Struggling with an addiction can impair your judgment and increase your risk of engaging in dangerous behaviors. Intoxication also lowers inhibitions, which can lead to bad decisions. For example, you may be more likely to experiment with other substances when you are intoxicated. The dangers of mixing substances can include fatal and non-fatal overdoses.
Psychoactive substances have either depressant or stimulant effects. Depressants lower your heart rate and decrease your breathing, while stimulants do the opposite. Mixing two depressants can cause your breathing to stop while combining two different stimulants can overwork your heart. To learn more about our adolescent addiction treatment program, contact Foothills at Red Oak today at 866.300.5275.
The Dangers of Mixing Substances
Drugs and alcohol carry the risk of addiction. While addiction may seem uncommon, the truth is more than 15 million Americans struggle with alcoholism while another 19.7 million battle a drug addiction each year.
Psychoactive substances cause your brain to release a rush of neurotransmitters, such as dopamine and serotonin. Drugs and alcohol cause different intoxicating effects. When you mix multiple substances, it can increase your risk of overdosing. The dangers of mixing substances also include the risk of developing an addiction to multiple substances, as you can be addicted to more than one substance at a time.
When thinking about the dangers of mixing substances, it’s important to remember that your liver is responsible for filtering impurities. Drugs and alcohol are both filtered by your liver. When you abuse drugs and alcohol or develop an addiction, it can overwork your liver and cause medical problems. Other dangers of mixing substances involve how substances interact with your brain chemistry. If you combine substances that release serotonin, it can lead to serotonin syndrome.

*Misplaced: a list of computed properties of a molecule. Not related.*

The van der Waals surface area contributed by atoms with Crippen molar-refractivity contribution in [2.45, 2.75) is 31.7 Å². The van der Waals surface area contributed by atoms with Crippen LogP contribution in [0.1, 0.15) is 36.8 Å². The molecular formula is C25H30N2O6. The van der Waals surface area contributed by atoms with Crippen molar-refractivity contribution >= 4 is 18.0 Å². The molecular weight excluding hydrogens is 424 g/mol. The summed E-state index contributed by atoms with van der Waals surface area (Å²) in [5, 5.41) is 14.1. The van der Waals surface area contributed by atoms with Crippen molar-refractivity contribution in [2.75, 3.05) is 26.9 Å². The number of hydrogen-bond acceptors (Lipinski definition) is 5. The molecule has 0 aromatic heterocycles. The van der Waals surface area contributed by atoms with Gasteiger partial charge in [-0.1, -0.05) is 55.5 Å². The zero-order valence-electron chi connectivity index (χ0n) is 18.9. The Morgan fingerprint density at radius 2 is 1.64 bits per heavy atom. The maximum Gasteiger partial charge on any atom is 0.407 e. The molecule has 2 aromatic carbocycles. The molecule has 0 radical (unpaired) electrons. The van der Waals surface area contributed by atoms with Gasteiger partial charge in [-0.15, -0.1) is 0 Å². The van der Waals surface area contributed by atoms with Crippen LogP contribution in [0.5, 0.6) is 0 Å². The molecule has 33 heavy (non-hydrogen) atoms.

Other dangers of mixing substances involve your memory. Using multiple substances at the same time can cause blackouts and memory loss.
Since one of the many symptoms of addiction is making dangerous decisions, using more than one substance at a time can indicate that you have a substance abuse problem. During addiction, your tolerance to your substance of choice increases. That means you have to increase your use to continue to experience the positive effects of intoxication. When your tolerance increases and you can’t acquire your substance of choice, you may resort to using other substances to increase the effects of intoxication.
For example, if you are addicted to prescription opiates, you may drink alcohol to intensify the effects to compensate for a diminishing supply of opiates or a growing tolerance. As addiction progresses, you can continue to place your substance use as the main priority in your daily life. This prioritization can negatively impact your family life, relationships, career, and finances. Because addiction impairs your judgment and disrupts your logical reasoning process, you can struggle to accept that you have a substance abuse problem.
Because addiction is a progressive disease, symptoms will continue to become more severe until you achieve recovery. Addiction can cause:
- Medical problems, such as liver damage
- Mental health problems, such as depression
- Increased interpersonal conflict
- Employment and housing instability
- Financial debt
- Diminished quality of life
During addiction, your brain relies on your substance of choice to release neurotransmitters. During recovery, your brain has to heal, which requires maintaining sobriety as your brain adjusts to releasing neurotransmitters naturally. If you have a physical dependency, you can combat withdrawal symptoms that are painful and uncomfortable. Withdrawal symptoms can make it difficult to recover without completing substance abuse treatment.
Substance Abuse Treatment
If you develop an addiction or regularly abuse multiple substances, you can feel frustrated, isolated, and defeated. Because of the dangers of mixing substances and addiction are severe, it’s important to receive help from a substance abuse treatment program. Rehab helps support your recovery while providing you with a safe and sober environment to focus on your physical, emotional, and spiritual health. Our treatment programs include:
- Cognitive-behavioral therapy
- Dialectical behavior therapy
- Group therapy
- Family therapy
- Individual therapy